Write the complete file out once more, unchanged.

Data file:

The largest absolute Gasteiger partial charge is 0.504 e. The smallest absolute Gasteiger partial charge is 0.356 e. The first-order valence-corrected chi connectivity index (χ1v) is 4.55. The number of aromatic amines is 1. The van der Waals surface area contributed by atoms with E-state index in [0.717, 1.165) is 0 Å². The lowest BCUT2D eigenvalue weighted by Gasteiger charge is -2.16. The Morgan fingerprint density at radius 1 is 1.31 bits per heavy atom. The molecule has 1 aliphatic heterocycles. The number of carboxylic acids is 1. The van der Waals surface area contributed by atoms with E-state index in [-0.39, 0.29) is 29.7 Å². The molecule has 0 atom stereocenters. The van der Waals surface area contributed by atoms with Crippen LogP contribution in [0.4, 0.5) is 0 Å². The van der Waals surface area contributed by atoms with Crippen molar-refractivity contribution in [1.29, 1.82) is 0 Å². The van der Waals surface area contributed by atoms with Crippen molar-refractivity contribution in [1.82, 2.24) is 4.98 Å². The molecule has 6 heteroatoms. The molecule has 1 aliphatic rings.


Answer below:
The largest absolute Gasteiger partial charge is 0.504 e. The smallest absolute Gasteiger partial charge is 0.356 e. The first-order valence-corrected chi connectivity index (χ1v) is 4.55. The number of aromatic amines is 1. The van der Waals surface area contributed by atoms with E-state index in [0.717, 1.165) is 0 Å². The lowest BCUT2D eigenvalue weighted by Gasteiger charge is -2.16. The Morgan fingerprint density at radius 1 is 1.31 bits per heavy atom. The molecule has 1 aliphatic heterocycles. The number of carboxylic acids is 1. The van der Waals surface area contributed by atoms with E-state index in [-0.39, 0.29) is 29.7 Å². The molecule has 0 atom stereocenters. The van der Waals surface area contributed by atoms with Crippen LogP contribution in [0.4, 0.5) is 0 Å². The van der Waals surface area contributed by atoms with Crippen molar-refractivity contribution in [1.29, 1.82) is 0 Å². The van der Waals surface area contributed by atoms with Crippen molar-refractivity contribution in [1.82, 2.24) is 4.98 Å². The molecule has 6 heteroatoms. The molecule has 1 aliphatic rings.